Enjoy the Wild!

Wilderness designation helps preserve the natural state of the land and protects flora and fauna by prohibiting development and providing for non-mechanized recreation only.

The San Bernardino National Forest has eight designated Wilderness Areas covering 151,341 acres.

Wilderness is a federal land designated by Congress. It is a place "where the earth and its community of life are untrammeled by man, where man himself is a visitor who does not remain....which is protected and managed to preserve its natural condition - Wilderness Act of 1964.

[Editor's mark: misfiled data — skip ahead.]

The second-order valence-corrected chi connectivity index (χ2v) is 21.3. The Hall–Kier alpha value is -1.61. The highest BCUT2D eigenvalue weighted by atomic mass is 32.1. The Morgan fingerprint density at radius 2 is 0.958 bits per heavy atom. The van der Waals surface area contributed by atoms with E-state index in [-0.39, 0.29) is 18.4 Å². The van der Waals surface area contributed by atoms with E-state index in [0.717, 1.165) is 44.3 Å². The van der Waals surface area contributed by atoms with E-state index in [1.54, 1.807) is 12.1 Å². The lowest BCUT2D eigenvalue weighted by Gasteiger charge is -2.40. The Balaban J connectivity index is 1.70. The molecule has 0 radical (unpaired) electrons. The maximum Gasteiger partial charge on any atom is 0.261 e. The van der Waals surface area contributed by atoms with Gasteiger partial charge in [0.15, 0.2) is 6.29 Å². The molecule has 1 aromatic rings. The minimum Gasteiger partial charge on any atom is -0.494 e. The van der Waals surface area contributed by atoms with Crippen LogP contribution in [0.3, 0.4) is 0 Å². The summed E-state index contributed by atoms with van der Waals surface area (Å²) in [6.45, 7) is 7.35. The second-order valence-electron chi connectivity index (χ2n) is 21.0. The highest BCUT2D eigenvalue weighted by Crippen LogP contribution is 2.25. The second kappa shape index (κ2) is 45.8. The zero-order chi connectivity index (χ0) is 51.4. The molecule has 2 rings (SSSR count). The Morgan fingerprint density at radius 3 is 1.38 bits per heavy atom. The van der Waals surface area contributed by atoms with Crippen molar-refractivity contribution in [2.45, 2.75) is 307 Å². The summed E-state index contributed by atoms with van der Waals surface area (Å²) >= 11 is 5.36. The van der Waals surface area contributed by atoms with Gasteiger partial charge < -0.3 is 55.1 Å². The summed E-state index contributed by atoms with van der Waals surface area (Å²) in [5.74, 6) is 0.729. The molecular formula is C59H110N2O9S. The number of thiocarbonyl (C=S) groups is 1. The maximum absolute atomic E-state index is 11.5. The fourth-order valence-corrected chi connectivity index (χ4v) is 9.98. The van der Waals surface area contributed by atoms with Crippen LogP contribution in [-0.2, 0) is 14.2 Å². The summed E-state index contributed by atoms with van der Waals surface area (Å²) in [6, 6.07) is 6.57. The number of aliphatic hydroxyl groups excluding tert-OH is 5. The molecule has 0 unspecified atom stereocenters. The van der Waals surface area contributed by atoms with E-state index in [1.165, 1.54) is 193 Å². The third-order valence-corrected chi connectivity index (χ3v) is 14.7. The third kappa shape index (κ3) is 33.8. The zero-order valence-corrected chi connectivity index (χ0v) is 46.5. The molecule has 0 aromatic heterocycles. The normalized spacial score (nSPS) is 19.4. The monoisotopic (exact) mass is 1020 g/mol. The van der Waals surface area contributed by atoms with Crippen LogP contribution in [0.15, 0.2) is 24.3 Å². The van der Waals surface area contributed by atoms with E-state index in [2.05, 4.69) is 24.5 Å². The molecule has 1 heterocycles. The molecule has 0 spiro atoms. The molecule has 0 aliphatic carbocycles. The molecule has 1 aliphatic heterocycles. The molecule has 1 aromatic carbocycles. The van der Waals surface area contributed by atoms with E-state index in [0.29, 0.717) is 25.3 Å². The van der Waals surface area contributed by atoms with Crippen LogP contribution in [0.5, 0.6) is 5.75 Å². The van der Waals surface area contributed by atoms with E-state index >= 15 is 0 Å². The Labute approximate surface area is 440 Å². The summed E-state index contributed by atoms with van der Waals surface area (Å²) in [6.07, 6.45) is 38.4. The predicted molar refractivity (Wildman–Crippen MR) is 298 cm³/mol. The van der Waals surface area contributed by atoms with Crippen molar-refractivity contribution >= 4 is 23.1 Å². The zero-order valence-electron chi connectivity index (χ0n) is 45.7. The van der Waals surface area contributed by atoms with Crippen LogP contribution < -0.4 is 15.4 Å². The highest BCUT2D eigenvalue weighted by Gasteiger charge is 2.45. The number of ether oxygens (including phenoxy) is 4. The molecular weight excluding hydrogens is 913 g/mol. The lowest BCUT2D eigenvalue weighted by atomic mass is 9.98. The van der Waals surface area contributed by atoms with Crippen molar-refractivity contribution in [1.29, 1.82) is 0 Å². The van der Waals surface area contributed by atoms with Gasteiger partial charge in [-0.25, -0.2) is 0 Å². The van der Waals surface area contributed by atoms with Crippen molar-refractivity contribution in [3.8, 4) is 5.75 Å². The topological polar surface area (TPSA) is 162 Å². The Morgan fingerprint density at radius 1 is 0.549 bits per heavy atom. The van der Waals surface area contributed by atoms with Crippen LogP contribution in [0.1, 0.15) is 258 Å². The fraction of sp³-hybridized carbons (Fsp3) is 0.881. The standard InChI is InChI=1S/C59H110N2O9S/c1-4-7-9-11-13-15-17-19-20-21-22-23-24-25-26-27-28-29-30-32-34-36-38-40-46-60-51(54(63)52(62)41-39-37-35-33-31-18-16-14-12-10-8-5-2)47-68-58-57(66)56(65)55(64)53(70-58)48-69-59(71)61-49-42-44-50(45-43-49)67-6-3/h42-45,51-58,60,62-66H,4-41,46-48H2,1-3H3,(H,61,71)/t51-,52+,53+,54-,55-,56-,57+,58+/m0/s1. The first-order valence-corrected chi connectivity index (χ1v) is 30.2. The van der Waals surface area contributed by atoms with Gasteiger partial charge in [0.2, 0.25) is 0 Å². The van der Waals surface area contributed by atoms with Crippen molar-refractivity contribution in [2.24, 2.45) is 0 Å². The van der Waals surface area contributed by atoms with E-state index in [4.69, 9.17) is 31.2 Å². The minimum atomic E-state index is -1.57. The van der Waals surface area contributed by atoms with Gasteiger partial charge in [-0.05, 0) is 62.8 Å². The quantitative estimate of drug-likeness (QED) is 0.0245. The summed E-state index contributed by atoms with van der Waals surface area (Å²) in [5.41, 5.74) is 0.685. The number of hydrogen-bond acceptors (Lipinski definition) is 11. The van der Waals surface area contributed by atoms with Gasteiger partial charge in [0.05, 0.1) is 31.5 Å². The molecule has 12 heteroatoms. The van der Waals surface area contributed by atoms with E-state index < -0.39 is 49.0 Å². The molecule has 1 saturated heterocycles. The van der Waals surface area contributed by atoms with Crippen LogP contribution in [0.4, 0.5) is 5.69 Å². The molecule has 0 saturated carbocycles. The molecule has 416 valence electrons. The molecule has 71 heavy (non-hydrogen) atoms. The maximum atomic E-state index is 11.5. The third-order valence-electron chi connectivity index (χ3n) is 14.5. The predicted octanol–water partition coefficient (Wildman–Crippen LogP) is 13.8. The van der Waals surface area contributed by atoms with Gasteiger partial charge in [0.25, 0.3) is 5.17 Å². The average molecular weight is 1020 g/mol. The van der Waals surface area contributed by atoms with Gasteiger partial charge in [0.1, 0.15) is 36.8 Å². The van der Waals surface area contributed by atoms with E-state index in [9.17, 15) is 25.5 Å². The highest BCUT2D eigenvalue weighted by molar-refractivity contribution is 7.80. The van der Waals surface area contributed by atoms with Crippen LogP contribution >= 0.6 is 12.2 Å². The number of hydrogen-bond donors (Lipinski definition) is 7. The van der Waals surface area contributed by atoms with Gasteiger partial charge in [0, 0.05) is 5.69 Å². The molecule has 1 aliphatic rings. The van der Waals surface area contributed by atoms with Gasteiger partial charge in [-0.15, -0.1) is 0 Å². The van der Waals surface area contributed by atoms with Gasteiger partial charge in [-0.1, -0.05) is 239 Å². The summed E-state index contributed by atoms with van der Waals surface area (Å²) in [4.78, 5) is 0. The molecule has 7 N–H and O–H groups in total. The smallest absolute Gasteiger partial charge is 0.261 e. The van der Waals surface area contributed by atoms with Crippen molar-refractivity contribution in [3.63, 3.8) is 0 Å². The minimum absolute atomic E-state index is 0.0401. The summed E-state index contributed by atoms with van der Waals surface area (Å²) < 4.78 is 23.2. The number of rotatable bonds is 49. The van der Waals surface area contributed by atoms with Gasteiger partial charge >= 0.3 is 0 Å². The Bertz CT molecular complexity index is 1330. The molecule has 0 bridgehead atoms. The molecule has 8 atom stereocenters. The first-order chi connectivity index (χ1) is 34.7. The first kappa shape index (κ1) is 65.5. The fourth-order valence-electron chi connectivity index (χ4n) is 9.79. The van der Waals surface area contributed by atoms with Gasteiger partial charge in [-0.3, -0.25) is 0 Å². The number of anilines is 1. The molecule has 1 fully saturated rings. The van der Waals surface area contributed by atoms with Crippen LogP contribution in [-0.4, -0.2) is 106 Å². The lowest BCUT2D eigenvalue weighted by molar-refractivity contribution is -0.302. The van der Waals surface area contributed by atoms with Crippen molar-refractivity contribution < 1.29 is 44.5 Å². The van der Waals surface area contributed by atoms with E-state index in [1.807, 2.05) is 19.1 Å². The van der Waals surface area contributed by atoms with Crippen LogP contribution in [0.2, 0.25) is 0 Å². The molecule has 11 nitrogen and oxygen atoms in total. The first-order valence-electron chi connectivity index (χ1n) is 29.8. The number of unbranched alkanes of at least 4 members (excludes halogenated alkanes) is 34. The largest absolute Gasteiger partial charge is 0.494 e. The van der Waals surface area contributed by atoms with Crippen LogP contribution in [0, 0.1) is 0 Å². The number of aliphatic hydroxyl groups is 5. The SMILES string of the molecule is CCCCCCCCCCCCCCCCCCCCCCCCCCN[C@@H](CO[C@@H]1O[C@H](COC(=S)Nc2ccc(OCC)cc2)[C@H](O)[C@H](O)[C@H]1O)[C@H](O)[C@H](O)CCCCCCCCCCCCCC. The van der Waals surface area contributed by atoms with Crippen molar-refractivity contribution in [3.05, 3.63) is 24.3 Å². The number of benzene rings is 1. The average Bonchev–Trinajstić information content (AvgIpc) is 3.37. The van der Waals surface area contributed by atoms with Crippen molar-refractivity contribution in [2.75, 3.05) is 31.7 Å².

In the Wilderness, preservation of the land, its natural processes, native vegetation and wildlife is the first priority of management. Human use is secondary. All mechanized equipment and vehicles are prohibited (including mountain bikes).

Wilderness is an indispensable part of American history. Native Americans depended on the bounty of wildlands for survival and held Earth and its wild places as sacred. The great western explorers Meriwether Lewis and William Clark were inspired by the untamed beauty of wild places that became the forge upon which our distinctive American national character was created. After just 200 years from the time of Lewis and Clark, the essential wildness of America had virtually disappeared. As Americans realized that the long-term health and welfare of the nation were at risk, a vision for conservation emerged.